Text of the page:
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Full Online Book HomePoemsOn A Late Connubial Rupture In High Life
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On A Late Connubial Rupture In High Life Post by :hot10 Category :Poems Author :Samuel Taylor Coleridge Date :August 2011 Read :1193

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On A Late Connubial Rupture In High Life

(PRINCE AND PRINCESS OF WALES)


I sigh, fair injur'd stranger! for thy fate;
But what shall sighs avail thee? thy poor heart,
'Mid all the 'pomp and circumstance' of state,
Shivers in nakedness. Unbidden, start

Sad recollections of Hope's garish dream,
That shaped a seraph form, and named it Love,
Its hues gay-varying, as the orient beam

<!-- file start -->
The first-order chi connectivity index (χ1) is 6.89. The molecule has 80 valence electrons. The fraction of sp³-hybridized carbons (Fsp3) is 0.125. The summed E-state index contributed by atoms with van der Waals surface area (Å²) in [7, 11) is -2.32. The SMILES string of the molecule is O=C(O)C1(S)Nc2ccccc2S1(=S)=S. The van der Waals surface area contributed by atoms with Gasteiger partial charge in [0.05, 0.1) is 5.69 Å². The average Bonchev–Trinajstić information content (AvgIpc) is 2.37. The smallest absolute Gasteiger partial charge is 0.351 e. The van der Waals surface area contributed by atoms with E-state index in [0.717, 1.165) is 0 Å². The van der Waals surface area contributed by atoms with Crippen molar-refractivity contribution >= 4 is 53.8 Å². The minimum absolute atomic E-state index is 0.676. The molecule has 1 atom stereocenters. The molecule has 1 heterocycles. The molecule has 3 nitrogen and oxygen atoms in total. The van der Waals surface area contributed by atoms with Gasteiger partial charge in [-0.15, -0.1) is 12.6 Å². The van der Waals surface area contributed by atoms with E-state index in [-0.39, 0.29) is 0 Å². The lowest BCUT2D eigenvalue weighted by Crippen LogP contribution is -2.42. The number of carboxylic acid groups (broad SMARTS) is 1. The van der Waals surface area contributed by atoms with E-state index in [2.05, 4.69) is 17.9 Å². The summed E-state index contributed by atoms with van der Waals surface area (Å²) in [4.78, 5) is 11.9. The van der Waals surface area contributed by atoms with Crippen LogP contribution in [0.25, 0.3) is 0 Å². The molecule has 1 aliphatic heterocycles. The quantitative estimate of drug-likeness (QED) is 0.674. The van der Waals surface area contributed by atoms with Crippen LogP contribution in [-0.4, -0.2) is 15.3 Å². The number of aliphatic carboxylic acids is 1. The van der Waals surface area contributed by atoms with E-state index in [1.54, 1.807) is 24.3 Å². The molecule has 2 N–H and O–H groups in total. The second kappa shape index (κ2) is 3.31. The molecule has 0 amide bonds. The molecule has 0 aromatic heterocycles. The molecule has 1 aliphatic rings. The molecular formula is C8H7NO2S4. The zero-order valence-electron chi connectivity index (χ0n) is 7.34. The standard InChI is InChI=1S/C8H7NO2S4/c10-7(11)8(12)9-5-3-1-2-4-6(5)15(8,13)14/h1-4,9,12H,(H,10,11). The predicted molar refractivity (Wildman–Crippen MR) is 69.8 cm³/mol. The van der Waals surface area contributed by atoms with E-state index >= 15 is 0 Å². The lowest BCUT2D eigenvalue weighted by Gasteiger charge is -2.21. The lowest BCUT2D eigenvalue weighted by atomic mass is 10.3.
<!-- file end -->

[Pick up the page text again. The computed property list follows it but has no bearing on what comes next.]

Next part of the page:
Varies the neck of Cytherea's dove.

To one soft accent of domestic joy
Poor are the shouts that shake the high-arch'd dome;
Those plaudits that thy _public_ path annoy,
Alas! they tell thee--Thou'rt a wretch _at home_!

O then retire, and weep! _Their very woes
Solace the guiltless._ Drop the pearly flood
On thy sweet infant, as the full-blown rose,
Surcharg'd with dew, bends o'er its neighbouring bud.

And ah! that Truth some holy spell might lend
To lure thy Wanderer from the Syren's power;
Then bid your souls inseparably blend
Like two bright dew-drops meeting in a flower.


1796.


(The end)
Samuel Taylor Coleridge's poem: On A Late Connubial Rupture In High Life

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